I wonder what people will make of the G&M's David Parkinson's article on Justin Trudeau this morning. Is this a sign of things to come? The thrust of the article is that Trudeau is the only of the three main leaders who is offering something new, something that challenges some of the economic assumptions that have constituted the mainstream for the past decade. (Of course, Parkinson's failure to mention Elizabeth May and the clearly new challenge that the Green Party represents is both predictable and unfortunate.) However, if we stick to the established parties, there is certainly something in what Parkinson has to say.
Parkinson's best insight, though very limited in scope, is when he challenges the real meaning behind Harper's economic efforts. When thinking about Harper's effort to lower taxes and balance the budget, Parkinson asks "So what was the point?" Good question I'd say. "If we imagined that these were means to an end, that once achieved there would be a grand plan cashing in the dividend from all that hard work, we were wrong." Wrong indeed! This is because the simple fact is that the ends to which Harper's Neo-Liberal policies are directed are not a better and more prosperous society, but rather, greater wealth for the rich and corporations, deeper economic inequality, and a more precarious workforce with less leverage to make demands. If Parkinson understood this, he would never expected any pot of gold at the end of Harper's supposed economic rainbow. So, ten out of ten to Mr. Parkinson for seeing the dearth of reward from Harper's effort, but minus a few million for failing to understand the real economic goal here.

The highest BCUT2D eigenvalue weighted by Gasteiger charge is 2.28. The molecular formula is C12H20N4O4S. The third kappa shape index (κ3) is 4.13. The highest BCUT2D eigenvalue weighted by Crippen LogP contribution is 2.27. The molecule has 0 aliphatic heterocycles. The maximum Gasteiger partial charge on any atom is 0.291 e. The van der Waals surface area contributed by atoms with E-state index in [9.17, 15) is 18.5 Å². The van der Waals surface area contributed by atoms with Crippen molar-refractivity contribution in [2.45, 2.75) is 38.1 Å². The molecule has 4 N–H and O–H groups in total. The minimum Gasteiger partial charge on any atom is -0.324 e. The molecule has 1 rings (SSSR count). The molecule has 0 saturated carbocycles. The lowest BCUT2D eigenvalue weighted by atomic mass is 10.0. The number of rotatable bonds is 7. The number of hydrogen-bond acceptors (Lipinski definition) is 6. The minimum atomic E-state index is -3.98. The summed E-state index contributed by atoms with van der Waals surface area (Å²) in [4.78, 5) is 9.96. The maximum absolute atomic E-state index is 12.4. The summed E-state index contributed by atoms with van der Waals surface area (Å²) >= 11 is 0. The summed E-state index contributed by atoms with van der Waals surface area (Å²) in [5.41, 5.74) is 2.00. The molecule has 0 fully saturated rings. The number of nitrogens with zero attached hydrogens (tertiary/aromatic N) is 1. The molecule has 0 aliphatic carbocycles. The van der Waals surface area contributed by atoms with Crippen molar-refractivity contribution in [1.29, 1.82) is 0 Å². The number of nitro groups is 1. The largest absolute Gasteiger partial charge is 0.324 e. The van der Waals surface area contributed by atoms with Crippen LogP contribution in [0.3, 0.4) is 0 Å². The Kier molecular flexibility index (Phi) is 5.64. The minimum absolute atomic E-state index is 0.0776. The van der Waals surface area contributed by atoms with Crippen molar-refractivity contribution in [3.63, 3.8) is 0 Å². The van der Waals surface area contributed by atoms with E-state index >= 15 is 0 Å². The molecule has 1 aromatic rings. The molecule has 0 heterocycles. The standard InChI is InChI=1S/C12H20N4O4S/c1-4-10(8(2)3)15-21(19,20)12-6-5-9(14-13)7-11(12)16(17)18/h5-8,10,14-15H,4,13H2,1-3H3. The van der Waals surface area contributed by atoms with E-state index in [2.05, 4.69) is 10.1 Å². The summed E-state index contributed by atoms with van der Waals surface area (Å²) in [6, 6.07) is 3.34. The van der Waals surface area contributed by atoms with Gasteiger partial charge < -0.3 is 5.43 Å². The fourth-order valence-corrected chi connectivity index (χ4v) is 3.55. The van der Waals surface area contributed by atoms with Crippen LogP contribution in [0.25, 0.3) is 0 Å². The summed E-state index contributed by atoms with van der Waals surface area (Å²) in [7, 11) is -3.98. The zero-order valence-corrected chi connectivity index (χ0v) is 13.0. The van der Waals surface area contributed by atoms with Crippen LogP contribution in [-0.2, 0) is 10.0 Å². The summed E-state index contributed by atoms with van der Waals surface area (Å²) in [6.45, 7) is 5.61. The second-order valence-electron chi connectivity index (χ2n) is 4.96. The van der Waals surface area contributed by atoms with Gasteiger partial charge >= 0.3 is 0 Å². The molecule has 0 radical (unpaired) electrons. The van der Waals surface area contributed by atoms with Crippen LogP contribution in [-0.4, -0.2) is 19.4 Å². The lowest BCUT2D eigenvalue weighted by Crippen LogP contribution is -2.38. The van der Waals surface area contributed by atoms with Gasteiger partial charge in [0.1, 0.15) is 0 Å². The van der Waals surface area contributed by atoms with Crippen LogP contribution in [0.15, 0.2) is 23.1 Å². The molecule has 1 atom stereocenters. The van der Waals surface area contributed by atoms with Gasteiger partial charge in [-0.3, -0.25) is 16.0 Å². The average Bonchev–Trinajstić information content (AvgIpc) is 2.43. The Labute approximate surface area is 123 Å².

Parkinson is right in part when he concludes his article with the observation that among the big three, "only Mr. Trudeau offered a vision of something new." Now, before people go crazy telling me that Trudeau represents the same old Neo-Liberal agenda that was begun my the Chretien/Martin Liberals, let me clarify this. One of the primary thrusts of new economic ideas (publicly spear-headed in part by writers like Thomas Pikkety) is the need for huge infrastructure investments in order to ensure the future of Western nations whose primary post-war investments in this area have now broken down. Part of this argument is that the huge infrastructure investments of the post-war period were one of the primary factors in the long-boom that ended in the 1970s. Since then the Neo-Liberal agenda has allowed this infrastructure to slowly wither and die, keeping it alive only by a patchwork of bandaid solutions. In this sense there is something very important in what Trudeau is saying. And the Liberals are in part also right when they say that you can't have a Tommy Douglas expansion on a Stephen Harper budget. The great infrastructure investments were made at a time of much higher taxation and much higher government revenue vis-a-vis GNP.
Thus, I would say that there are two important ways that the NDP has ceded progressive ground to the Liberals. One is that they have talked even less than the Liberals about the environment in an election where the environment has been conspicuously absent. And two, they have failed to take on board even the mainstream economic thinking which is making infrastructure investments central. New clean-energy technologies, a revitalization of our education system, huge reinvestments in our healthcare, any visionary politician must make these the absolute core of the way forward. If Thomas Mulcair believes in any of these things he certainly hasn't articulated them adequately. Meanwhile, by not getting bogged down in anti-deficit fetishism, Trudeau is scoring real points in the 'vision' department.